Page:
/

  • linkedin
  • Increase Font
  • Sharebar

    Improving accessibility with 3D-printed dentures

    With more patients requesting affordable options, monolithic dentures are growing in popularity — and the benefits go beyond just cost.

    PMMA dentures with milled ceramic teeth are the bread and butter of the modern denturist. Using digital technologies to design the appliance and then finishing by hand is the kind of crossover between technology and artistry that would’ve made Leonardo da Vinci swoon. When it comes to looks and longevity, it’s hard to beat this combination.

    But there’s demand for dentures that cost hundreds, not thousands, of dollars. In these cases, the basic ability to chew and the appearance of full dentition are the top priority. While monolithic dentures don’t feature the same esthetics or longevity as high-end implants, they can be printed with class Ia PMMA materials that are approved for up to one year of use.

    Trending article: 6 materials lab techs need to know about

    The birth of eco-dentures

    Monolithic try-in dentures can be printed in around an hour and only cost a few dollars in materials. Originally conceived as a way to reduce the lead time on final dentures, prosthodontists have begun to expand their use-case. These 3D printed monolithic dentures can be printed using biocompatible certified, functional resins. Crucially, they can be stained to affect the realistic appearance of gingiva and teeth.

    The benefits of monolithic printed dentures go beyond just cost. In the hands of a capable prosthodontist, a patient can have his or her dentition scanned in the morning and receive fully-cured eco-dentures by the end of the day. While labs excel at the mass production of high-quality dentures, the ability to fabricate in-house can significantly reduce the number of appointments that patients need to schedule to receive their dentures.

    Monolithic roadmap

    Currently, only a handful of 3D printers on the market can print PMMA monolithic dentures that are class Ia certified. By far the most economically priced, SprintRay’s line of 3D printers are one of the preferred machines of Lee Culp’s Sculpture Studios lab (they use them to print all their denture bases). These small desktop units can fabricate all manner of dental appliances but are particularly notable for being one of the only desktop printers that certifies and supports functional, FDA-approved resins for appliances such as monolithic dentures.

    The accelerating rate of acceptance of 3D printing in dentistry puts these tools in the hands of more and more doctors. In the last few years, the experimental nature of this technology has kept it from exploding into a full-blown dental tool. But the new set of certified functional resins is rapidly shifting that paradigm. 3D printing has matured into a fully-fledged manufacturing process.

    Reduced appointments, improved accessibility

    But the benefits of 3D printed dentures go beyond just price. The digital design process is a large step forward in the workflow process, allowing prosthodontists and denturists more freedom and control over treatment planning. The ability to print a try-in denture in-house means that doctors can rapidly make adjustments to ensure perfect fit. If a problem is found with a printed try-in, then adjustments can be made to the CAD model and the patient can return the next day to retry the reprinted fitment.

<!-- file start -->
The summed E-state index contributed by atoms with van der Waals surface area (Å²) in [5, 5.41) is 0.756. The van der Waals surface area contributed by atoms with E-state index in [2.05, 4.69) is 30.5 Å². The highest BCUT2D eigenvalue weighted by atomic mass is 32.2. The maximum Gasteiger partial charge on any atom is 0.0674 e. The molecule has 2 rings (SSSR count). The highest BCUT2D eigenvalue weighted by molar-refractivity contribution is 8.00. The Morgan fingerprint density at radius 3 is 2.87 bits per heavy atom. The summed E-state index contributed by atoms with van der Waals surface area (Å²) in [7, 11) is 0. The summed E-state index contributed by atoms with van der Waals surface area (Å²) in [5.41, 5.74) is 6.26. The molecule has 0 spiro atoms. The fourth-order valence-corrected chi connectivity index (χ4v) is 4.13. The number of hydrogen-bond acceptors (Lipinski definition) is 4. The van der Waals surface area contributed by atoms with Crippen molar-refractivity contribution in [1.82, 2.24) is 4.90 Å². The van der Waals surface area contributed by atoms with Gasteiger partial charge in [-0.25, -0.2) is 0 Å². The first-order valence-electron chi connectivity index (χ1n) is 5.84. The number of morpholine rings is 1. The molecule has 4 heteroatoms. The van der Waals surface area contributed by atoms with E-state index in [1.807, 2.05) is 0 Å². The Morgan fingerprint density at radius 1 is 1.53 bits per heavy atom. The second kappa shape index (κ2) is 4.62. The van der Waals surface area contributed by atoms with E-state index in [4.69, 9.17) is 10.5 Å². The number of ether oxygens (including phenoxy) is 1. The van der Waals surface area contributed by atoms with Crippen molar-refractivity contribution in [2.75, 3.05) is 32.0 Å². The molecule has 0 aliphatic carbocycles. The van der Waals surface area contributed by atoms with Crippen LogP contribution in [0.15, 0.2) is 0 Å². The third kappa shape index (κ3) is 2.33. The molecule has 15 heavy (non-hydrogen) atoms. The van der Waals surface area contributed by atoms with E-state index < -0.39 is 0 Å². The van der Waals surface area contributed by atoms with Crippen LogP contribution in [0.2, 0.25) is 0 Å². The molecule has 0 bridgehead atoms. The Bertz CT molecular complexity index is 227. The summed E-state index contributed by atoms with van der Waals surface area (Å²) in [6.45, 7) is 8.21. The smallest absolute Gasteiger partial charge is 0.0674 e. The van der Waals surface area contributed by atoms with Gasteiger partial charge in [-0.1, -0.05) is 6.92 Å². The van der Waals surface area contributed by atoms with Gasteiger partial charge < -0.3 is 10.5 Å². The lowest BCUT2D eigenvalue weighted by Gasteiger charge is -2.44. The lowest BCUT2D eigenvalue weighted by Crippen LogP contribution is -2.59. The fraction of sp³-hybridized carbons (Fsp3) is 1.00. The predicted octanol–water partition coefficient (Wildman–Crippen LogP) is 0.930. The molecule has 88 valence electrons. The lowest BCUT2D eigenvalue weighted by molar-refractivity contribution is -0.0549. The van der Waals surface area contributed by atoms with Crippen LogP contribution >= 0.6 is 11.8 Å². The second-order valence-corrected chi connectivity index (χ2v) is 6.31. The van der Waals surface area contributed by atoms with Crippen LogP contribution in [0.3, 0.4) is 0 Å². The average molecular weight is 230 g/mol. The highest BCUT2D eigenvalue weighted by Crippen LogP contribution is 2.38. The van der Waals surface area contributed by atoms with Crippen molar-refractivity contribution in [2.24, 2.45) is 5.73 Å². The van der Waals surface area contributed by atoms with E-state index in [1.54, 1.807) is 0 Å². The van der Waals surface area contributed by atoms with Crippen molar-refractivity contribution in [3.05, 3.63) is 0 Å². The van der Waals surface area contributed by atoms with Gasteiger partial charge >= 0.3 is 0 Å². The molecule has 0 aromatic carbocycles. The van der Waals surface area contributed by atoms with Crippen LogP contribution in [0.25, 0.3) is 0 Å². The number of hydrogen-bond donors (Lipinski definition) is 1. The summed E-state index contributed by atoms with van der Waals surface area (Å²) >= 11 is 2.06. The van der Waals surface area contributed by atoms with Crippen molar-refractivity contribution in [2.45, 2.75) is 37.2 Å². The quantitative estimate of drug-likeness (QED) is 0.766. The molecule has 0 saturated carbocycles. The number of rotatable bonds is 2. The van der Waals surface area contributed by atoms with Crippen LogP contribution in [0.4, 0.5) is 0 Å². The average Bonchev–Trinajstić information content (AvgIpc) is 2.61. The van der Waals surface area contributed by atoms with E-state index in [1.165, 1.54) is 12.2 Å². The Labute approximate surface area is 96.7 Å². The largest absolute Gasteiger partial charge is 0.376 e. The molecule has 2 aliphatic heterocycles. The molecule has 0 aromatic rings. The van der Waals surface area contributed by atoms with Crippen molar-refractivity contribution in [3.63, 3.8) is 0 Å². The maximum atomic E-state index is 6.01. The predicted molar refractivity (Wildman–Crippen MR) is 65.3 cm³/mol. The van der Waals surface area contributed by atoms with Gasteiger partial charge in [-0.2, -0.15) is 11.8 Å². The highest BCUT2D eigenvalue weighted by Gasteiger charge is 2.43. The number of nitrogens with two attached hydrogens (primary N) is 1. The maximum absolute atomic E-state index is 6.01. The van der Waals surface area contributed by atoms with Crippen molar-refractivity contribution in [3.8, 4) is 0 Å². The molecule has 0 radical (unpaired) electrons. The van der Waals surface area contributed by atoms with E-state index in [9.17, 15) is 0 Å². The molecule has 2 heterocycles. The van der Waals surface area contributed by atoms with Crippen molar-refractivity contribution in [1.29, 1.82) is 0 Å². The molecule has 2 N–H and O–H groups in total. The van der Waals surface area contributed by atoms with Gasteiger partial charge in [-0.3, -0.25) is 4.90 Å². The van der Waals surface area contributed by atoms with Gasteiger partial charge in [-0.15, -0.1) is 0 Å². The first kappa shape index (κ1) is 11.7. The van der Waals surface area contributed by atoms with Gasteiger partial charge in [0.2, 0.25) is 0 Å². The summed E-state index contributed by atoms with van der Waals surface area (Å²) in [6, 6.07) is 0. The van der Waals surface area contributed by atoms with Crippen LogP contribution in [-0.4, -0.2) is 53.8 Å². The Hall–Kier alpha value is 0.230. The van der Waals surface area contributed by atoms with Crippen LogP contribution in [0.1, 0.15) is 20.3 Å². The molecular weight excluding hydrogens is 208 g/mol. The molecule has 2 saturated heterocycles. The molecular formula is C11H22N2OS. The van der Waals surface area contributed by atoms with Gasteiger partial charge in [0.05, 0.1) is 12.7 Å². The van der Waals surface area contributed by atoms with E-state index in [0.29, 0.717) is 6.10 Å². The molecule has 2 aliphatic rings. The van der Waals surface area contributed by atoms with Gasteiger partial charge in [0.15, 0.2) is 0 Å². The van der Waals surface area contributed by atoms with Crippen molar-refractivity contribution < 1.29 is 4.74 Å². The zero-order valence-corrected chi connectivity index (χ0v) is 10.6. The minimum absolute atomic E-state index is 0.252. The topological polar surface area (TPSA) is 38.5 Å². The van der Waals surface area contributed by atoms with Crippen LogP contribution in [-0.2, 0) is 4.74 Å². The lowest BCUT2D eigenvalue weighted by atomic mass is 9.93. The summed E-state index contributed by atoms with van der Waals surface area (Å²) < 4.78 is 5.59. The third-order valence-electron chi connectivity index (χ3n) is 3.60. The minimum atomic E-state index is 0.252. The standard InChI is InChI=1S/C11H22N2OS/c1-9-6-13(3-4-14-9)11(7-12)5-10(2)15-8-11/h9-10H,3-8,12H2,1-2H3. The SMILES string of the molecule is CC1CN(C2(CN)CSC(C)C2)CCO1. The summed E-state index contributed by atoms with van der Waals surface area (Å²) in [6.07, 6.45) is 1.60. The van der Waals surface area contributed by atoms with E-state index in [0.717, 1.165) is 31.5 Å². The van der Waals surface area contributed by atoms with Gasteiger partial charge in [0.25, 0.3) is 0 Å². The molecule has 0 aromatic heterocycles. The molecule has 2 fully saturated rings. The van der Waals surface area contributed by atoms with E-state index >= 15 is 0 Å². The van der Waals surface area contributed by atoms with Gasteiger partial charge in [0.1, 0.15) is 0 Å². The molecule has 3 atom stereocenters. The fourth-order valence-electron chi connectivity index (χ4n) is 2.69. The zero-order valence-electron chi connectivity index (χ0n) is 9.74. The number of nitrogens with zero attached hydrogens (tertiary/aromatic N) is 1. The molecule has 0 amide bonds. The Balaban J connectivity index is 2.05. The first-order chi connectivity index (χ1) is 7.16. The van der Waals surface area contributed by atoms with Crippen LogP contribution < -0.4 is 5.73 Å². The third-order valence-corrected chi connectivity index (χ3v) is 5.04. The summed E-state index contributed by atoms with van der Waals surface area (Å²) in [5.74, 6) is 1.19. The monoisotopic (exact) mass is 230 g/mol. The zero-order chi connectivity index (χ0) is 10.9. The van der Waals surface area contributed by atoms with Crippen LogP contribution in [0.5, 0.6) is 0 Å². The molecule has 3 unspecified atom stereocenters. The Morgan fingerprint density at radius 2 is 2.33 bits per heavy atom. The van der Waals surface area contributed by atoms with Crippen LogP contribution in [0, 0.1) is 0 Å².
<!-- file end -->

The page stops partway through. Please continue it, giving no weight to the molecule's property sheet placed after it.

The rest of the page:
This reduction in time spent waiting for fabrication and shipment reduces the inconvenience of multiple return appointments. While this may not seem significant to a prosthodontist with a clear understanding of how and why so many appointments are necessary, the reduction in appointments and lead times can set one office apart from others in the area.

    Barriers and future prospects

    3D printingPrinting monolithic try-in and eco-dentures is a hot topic in prosthodontics, but the technology is still seen as new and unproven. Some knowledge of CAD/CAM software is required to fully design and plan digital dentures. There is also, of course, the basic cost of purchasing the printer hardware itself and the associated learning curve.

    But despite these challenges, 3D printing is quietly but rapidly expanding into all aspects of digital dentistry. Lee Culp, a pioneer of esthetic prosthodontics, runs 3D printers in his lab all day to produce denture bases. His lab, Sculpture Studios, offers educational courses to help dentists expand their digital knowledge, and he’s not alone. Continuing education courses around the world are beginning to focus on the in-house production of dental appliances.

    Read more: How to create esthetic results using digital dentistry

    Conclusion

    The costs of 3D printing in-office can seem high — but they don’t have to be. Desktop printers, such as the ones from SprintRay, sell for a fraction of the cost of intraoral scanners that precede them. For the digital prosthodontist interested in expanding his or her treatment offering and improving the accessibility of dentures, adding a printer to the clinic is an inexpensive way to stand out from the pack.

    For those interested in seeing this process in-person, the International Denture Symposium is on the horizon. Along with dental 3D printer manufacturer SprintRay, renowned dental esthetics pioneer Lee Culp and practicing prosthodontist Nate Farley will be speaking on the subject of digital denture fabrication. As 3D printing continues to expand in dentistry, the offering of monolithic try-in and eco-dentures will allow patients who otherwise couldn’t afford treatment to get the appliances they need.

    0 Comments

    Add Comment
    • No comments available